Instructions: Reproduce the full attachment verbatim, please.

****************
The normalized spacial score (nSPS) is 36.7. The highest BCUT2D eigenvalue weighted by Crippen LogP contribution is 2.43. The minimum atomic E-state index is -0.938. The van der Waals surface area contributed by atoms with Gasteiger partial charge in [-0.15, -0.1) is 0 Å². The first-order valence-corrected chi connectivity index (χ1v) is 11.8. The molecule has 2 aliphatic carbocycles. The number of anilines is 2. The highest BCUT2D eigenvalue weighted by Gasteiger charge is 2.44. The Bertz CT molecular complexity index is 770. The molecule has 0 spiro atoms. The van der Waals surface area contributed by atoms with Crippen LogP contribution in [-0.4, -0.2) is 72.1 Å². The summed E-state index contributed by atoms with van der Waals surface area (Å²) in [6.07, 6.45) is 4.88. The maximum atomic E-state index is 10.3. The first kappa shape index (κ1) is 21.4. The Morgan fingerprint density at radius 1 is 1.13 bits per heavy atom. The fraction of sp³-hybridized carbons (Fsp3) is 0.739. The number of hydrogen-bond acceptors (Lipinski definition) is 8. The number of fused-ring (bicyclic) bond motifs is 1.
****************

The normalized spacial score (nSPS) is 36.7. The highest BCUT2D eigenvalue weighted by Crippen LogP contribution is 2.43. The minimum atomic E-state index is -0.938. The van der Waals surface area contributed by atoms with Gasteiger partial charge in [-0.15, -0.1) is 0 Å². The first-order valence-corrected chi connectivity index (χ1v) is 11.8. The molecule has 2 aliphatic carbocycles. The number of anilines is 2. The highest BCUT2D eigenvalue weighted by Gasteiger charge is 2.44. The Bertz CT molecular complexity index is 770. The molecule has 0 spiro atoms. The van der Waals surface area contributed by atoms with Crippen LogP contribution in [-0.4, -0.2) is 72.1 Å². The summed E-state index contributed by atoms with van der Waals surface area (Å²) in [6.07, 6.45) is 4.88. The maximum atomic E-state index is 10.3. The first kappa shape index (κ1) is 21.4. The Morgan fingerprint density at radius 1 is 1.13 bits per heavy atom. The fraction of sp³-hybridized carbons (Fsp3) is 0.739. The number of hydrogen-bond acceptors (Lipinski definition) is 8. The number of fused-ring (bicyclic) bond motifs is 1.